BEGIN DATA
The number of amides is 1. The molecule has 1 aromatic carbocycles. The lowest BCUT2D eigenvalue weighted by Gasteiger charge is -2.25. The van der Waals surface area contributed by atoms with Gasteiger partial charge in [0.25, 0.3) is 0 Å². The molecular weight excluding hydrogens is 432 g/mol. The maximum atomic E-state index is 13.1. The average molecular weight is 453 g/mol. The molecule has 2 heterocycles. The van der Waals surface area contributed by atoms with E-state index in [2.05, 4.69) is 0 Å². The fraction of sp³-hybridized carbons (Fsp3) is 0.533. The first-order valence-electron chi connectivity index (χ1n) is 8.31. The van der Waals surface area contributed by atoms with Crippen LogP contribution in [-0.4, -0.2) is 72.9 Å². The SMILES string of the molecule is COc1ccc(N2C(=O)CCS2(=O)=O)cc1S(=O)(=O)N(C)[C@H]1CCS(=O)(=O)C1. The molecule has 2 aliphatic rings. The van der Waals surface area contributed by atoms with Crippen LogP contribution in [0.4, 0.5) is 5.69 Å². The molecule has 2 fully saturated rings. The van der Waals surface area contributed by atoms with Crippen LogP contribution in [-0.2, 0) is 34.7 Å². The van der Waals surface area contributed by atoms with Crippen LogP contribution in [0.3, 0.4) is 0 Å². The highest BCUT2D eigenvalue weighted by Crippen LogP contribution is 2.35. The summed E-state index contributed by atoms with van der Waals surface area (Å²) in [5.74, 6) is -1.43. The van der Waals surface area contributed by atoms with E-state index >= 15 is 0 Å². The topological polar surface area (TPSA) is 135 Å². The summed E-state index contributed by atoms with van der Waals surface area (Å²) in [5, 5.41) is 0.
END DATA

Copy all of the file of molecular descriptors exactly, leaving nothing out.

The number of amides is 1. The molecule has 1 aromatic carbocycles. The lowest BCUT2D eigenvalue weighted by Gasteiger charge is -2.25. The van der Waals surface area contributed by atoms with Gasteiger partial charge in [0.25, 0.3) is 0 Å². The molecular weight excluding hydrogens is 432 g/mol. The maximum atomic E-state index is 13.1. The average molecular weight is 453 g/mol. The molecule has 2 heterocycles. The van der Waals surface area contributed by atoms with E-state index in [2.05, 4.69) is 0 Å². The fraction of sp³-hybridized carbons (Fsp3) is 0.533. The first-order valence-electron chi connectivity index (χ1n) is 8.31. The van der Waals surface area contributed by atoms with Crippen LogP contribution in [-0.4, -0.2) is 72.9 Å². The SMILES string of the molecule is COc1ccc(N2C(=O)CCS2(=O)=O)cc1S(=O)(=O)N(C)[C@H]1CCS(=O)(=O)C1. The molecule has 2 aliphatic rings. The van der Waals surface area contributed by atoms with Crippen LogP contribution in [0.4, 0.5) is 5.69 Å². The molecule has 2 fully saturated rings. The van der Waals surface area contributed by atoms with Crippen LogP contribution in [-0.2, 0) is 34.7 Å². The van der Waals surface area contributed by atoms with Crippen LogP contribution in [0.3, 0.4) is 0 Å². The highest BCUT2D eigenvalue weighted by Crippen LogP contribution is 2.35. The summed E-state index contributed by atoms with van der Waals surface area (Å²) in [5.74, 6) is -1.43. The van der Waals surface area contributed by atoms with E-state index >= 15 is 0 Å². The topological polar surface area (TPSA) is 135 Å². The summed E-state index contributed by atoms with van der Waals surface area (Å²) in [5, 5.41) is 0.